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3 Top Oil Stocks to Buy as Crude Prices Continue Rising

Oil prices could continue rising along with tensions in the Middle East.

Crude oil prices have gotten off to a roaring start in 2023. West Texas Intermediate, the primary U.S. oil price benchmark, has risen from around $70 a barrel at the beginning of the year to more than $85 a barrel this month. Several factors have fueled oil prices, including growing tensions in the Middle East. Oil could soar even higher if those tensions boil over into a regional war.

Rising oil prices will benefit oil companies. They should produce more free cash flow, giving them more money to return to investors. While higher prices should provide a boost to most oil stocks, Devon Energy (DVN -0.46%), Diamondback Energy (FANG -0.77%), and ConocoPhillips (COP -0.41%) stand out as three of the top ways to cash in as crude prices rise.

An oil-fueled dividend

Devon Energy offers investors one of the best ways to cash in on higher oil prices. The oil company pays an innovative fixed-plus-variable dividend. It pays a base dividend each quarter of $0.22 per share, which it recently increased by 10%. That payout gives it a 1.7% dividend yield at the recent share price, which is above the S&P 500‘s 1.4% dividend yield.

On top of that, Devon pays a variable dividend with a portion of its excess free cash flow. That payout has varied over the years, rising and falling with its oil-fueled cash flows:

A chart showing Devon Energy's dividend payments each quarter.

Data source: Devon Energy. Chart by the author.

As that chart shows, Devon’s last combined dividend payment was $0.44 per share. That put its annualized dividend yield at 3.3%. Given this year’s rise in oil prices, Devon could pay higher variable dividends in the coming quarters.

In addition to paying dividends, Devon plans to use more of its oil-fueled free cash flow to buy back its dirt cheap shares. Those shareholder returns, combined with rising free cash flow and higher oil prices, could give Devon the fuel to produce strong total returns.

A needle-moving deal could prove to be an even bigger catalyst

Diamondback Energy has followed Devon Energy’s playbook. The oil company also pays a growing fixed quarterly dividend that it supplements with variable dividends and share repurchases:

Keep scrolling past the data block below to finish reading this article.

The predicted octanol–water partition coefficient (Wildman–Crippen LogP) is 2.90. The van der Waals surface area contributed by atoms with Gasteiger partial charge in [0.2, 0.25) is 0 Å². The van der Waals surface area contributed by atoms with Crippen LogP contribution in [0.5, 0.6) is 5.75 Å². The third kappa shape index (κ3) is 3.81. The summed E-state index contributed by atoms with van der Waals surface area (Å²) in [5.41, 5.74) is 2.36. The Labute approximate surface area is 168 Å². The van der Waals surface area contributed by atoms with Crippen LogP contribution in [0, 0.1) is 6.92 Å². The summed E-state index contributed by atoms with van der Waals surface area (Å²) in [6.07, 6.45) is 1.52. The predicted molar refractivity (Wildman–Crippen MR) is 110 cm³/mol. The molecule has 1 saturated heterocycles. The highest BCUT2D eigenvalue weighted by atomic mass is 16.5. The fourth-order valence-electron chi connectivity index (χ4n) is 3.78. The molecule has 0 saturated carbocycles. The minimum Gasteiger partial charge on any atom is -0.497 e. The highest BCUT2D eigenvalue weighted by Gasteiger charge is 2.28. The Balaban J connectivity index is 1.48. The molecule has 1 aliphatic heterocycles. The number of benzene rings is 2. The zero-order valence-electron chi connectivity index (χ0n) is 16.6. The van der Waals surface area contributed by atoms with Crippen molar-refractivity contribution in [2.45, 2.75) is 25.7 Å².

A slide showing Diamondback Energy's return of capital.

Image source: Diamondback Energy.

As that slide shows, Diamondback Energy has grown its base dividend at a brisk 9.2% compound quarterly rate. The company has delivered industry-leading dividend growth since it initiated the payout in 2018. It currently offers a similarly above-average dividend yield of 1.7% on its base payout.

Meanwhile, the company routinely pays a variable dividend. It most recently paid $2.18 per share in addition to its $0.90-per-share base quarterly rate (a 7% increase from the prior level). That pushed its annualized yield up to 6% at the recent share price.

Diamondback Energy recently took a big step to enhance its ability to cash in on higher oil prices. It’s buying rival Endeavor Energy Resources in a $26 billion deal to create a premier producer focused on the prolific Permian Basin. The company expects the deal will boost its free cash flow per share by 10% next year, assuming flat oil prices. Higher oil prices would make that deal even more accretive. That would enable the company to produce even more free cash flow that it could return to shareholders through dividends (base and variable) and its meaningful share repurchase program.

The potential to boost its return of capital program

ConocoPhillips sets a capital return target each year that it adjusts based on market conditions. Last year, it planned to return $11 billion in cash to shareholders through its three-tier framework of paying ordinary quarterly dividends, making quarterly variable return of cash (VROC) payments, and repurchasing shares. It achieved that target, paying $5.6 billion in dividends and VROCs while purchasing $5.4 billion in shares.

The oil company initially set a lower return of capital target of $9 billion this year because of lower oil prices at the onset of 2023. While the company planned to reduce the overall return, it boosted its ordinary quarterly dividend by 14% late last year. Instead, the reduction would come by paying a lower VROC (it declared $0.58 per share in the first quarter compared to $0.60 per share in the year-ago period) and repurchasing fewer shares.

However, stronger oil prices could give ConocoPhillips the cash flow and confidence to increase its return of capital target this year. The company did that in 2022, when oil prices surged. It initially set a target of returning $7 billion to shareholders but ended up sending them $15 billion through higher VORC payments and share repurchases.

These oil stocks will send investors a portion of their oil-fueled cash flows

Higher oil prices will enable oil companies to produce more free cash flow this year. Many return a portion of their excess earnings to investors via dividends and share repurchases. Devon, Diamondback, and ConocoPhillips stand out because they typically ramp up their cash returns when prices rise by paying higher variable dividends. Their investors stand to cash in if crude prices continue rising this year.

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